Normalizing the police state (and how it ends with taser-firing drones)
By ALLISON KILKENNY
Bob Herbert recently wrote about the overzealous enforcement of “peace officers” assigned to New York City schools. The officers are accused of detaining, searching, handcuffing, and arresting students for silly things like drawing on desks, or handling — not using, but handling — cell phones in school.
In one case, a safety officer kicked in the door of a stall in the boys’ bathroom, wounding a student’s head. The officer’s response to questioning about the matter was: “That’s life. It will stop bleeding.”
Another student, this time a 5-year-old, was shipped off to a hospital psychiatric ward for throwing a tantrum.
These absurd reactions to normal childhood behavior is all part of “Zero Tolerance.” Six-year-old Zachary Christie faced disciplinary action after bringing a Cub Scout utensil that can serve as a knife, fork, and spoon to school. Apparently, the state of Delaware is terrified of children shanking each other, and after all, it’s the era of Zero Tolerance.
Treating children as suspects is the new normal in American culture. There is something innately wrong with children. If they’re too chatty, they need to be medicated. If they’re too angry, they need to be suppressed by a “peace officer.” They are not to be trusted, and must be monitored at all times.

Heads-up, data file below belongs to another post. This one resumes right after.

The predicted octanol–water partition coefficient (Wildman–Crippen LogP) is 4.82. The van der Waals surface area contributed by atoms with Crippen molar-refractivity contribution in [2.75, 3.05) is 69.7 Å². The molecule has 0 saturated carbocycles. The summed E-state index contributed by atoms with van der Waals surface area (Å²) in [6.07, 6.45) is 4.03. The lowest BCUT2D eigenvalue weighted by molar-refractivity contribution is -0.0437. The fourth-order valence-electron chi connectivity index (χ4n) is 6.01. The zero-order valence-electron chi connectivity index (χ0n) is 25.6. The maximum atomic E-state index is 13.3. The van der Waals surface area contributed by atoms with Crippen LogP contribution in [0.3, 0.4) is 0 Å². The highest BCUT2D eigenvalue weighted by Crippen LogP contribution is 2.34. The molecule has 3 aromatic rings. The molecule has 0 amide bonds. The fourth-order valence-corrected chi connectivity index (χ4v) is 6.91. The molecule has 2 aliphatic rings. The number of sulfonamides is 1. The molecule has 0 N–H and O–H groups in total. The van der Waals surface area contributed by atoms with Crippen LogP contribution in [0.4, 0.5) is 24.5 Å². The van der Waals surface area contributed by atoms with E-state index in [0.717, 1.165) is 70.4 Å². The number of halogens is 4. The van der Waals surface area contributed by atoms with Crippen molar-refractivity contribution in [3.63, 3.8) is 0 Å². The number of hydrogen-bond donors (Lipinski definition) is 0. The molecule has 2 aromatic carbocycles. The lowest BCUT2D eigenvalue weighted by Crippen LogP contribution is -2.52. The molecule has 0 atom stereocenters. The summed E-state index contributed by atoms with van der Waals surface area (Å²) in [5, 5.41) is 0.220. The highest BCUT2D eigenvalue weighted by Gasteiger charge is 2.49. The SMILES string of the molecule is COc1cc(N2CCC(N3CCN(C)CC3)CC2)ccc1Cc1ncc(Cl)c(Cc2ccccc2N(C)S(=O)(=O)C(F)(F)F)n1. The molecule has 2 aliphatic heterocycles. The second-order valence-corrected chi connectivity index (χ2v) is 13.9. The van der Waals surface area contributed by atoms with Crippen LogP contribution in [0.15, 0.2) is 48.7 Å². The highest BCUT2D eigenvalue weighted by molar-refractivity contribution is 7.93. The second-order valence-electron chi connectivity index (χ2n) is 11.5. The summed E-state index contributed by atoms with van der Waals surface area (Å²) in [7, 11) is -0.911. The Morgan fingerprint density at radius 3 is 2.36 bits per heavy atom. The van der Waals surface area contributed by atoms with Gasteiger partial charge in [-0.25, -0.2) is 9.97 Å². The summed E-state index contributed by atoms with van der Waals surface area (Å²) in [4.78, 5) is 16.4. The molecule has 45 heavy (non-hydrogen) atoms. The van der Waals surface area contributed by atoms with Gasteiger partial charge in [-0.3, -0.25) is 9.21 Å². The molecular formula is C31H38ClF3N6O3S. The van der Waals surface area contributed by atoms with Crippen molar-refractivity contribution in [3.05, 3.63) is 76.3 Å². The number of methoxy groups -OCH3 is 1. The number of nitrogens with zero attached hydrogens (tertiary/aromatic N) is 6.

A school in Pennsylvania is accused of covertly activating webcams in school-issued laptops to spy on students. The accusations have generated a lot of outrage, but this is the logical conclusion of the country’s general movement toward a police state. If the NSA can wiretap citizens’ phones, the FBI can infiltrate protest groups, and the police can generally dominate and suppress any kind of protest, why shouldn’t schools be able to monitor student activity?
Americans have already accepted forms of police brutality (macing, sound cannons, tasering) as the inevitable punishments for exercising their First Amendment rights. They have already submitted to the bureaucratic requirements of permits (permits to gather, permits to use a bullhorn,) and the ridiculous spectacle of caged protests where activists are literally penned behind gates and cannot move from their designated locations as they “exercise” their “freedom of speech.”
When the protest spills past the acceptable parameters of activism, the police state shocks the citizenry back into submission. They taser, and mace, and deafen people until they stop fighting.
There hasn’t been too much fuss about this kind of oppression. Some guy got tasered when he asked John Kerry a question, but his fellow citizens mostly laughed about that. Jay Leno had a lot of fun with the “Don’t taze me, bro” stuff. Good times had by all.
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